ILearn

MORE COVERAGE: Fewer Than Half Of Indiana Students Meet New Exam Standards

Sep 4, 2019
Tom Davies/AP Photo

INDIANAPOLIS (AP) — Fewer than half of Indiana students met expected achievement levels on the state's new standardized test, leading the state's top educator to renew her call for changes on how those results are used for rating schools and teachers.

Jeanie Lindsay/IPB News

UPDATE:

Results for the state’s new ILEARN test are now public, and reveal just how much lower achievement rates on the test look compared to previous iterations of the state’s standardized exam. According to state data, less than half of all students reached proficiency in English Language Arts (ELA) and math, with proficiency rates of 47.9 and 47.8 percent respectively. 

Jeanie LIndsay/IPB News

Educators are pressing for an overhaul of the state’s school accountability system after a reported drop in student achievement on the state’s new ILEARN exam – including the state’s top education official.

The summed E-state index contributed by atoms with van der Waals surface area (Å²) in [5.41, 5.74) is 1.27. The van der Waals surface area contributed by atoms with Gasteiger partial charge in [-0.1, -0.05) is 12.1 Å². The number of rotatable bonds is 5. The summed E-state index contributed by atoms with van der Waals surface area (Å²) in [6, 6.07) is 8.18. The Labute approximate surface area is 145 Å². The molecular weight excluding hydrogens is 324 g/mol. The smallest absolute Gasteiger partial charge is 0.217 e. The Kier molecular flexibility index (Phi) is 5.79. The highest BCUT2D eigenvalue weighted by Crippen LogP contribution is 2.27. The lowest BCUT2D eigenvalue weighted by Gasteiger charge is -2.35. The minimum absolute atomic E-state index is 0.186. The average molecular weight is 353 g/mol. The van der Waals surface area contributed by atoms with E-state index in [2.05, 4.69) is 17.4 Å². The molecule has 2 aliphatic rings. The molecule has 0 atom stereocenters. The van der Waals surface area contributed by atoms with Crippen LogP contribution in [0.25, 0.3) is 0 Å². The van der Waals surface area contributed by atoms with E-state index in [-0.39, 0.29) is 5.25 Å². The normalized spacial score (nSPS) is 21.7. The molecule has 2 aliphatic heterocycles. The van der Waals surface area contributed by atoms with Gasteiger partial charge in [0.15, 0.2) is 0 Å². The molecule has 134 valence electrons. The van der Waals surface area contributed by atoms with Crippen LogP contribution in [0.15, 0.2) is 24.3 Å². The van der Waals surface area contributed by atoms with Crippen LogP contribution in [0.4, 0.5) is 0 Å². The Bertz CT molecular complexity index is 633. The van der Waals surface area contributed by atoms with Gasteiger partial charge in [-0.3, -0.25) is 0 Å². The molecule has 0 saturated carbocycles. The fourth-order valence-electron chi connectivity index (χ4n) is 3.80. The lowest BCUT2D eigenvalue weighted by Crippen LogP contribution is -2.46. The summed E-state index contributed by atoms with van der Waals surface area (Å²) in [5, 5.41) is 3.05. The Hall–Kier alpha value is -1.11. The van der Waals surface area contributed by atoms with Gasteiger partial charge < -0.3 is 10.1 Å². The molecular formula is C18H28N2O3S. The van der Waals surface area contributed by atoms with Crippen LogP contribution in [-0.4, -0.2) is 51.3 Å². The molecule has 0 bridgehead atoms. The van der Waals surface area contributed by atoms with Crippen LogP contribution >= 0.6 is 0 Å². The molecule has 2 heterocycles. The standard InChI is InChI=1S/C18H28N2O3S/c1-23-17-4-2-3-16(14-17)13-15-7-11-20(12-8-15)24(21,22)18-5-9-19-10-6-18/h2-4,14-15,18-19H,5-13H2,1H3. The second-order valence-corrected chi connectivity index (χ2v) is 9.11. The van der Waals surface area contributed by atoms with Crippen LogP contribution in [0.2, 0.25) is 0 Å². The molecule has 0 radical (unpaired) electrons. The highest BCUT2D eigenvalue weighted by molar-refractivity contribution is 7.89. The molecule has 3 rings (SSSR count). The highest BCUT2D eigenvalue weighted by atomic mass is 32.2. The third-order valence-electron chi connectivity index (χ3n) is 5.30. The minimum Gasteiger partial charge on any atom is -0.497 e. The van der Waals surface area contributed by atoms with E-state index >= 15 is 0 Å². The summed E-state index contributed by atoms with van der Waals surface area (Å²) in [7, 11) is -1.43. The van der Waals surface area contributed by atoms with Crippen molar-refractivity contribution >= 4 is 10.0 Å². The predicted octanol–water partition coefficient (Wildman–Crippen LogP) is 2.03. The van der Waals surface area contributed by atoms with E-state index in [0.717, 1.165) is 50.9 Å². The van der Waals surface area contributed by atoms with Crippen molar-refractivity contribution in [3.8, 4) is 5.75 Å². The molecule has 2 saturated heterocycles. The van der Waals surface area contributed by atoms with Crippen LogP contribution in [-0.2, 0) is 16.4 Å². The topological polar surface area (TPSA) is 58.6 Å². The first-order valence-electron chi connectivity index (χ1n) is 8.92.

They’re worried about low ILEARN scores this year and how they could affect Indiana’s schools. Test scores play a key role in how schools and teachers are evaluated.

WFIU/WTIU

Policymakers say they want to hold schools harmless for major drops in student achievement on the state’s new ILEARN test, after mounting pressure from school leaders and parents.

In a series of statements released Monday, leaders in the General Assembly as well as state officials like Gov. Eric Holcomb and State Superintendent of Public Instruction Jennifer McCormick, stressed the need to prevent the state from penalizing schools for the results during the exam’s first year in use.

Students start taking Indiana’s new standardized test this month, and officials say the exam should provide better data to teachers and schools about student performance. ILEARN is the new replacement for the ISTEP, and elementary, middle and some high school students will start taking ILEARN as early as next week.

It’s “computer adaptive,” meaning the test adjusts the questions it asks students based on their previous answers.

Spokesman for the State Department of Education Adam Baker says overall, ILEARN will provide better data for teachers and schools, sooner.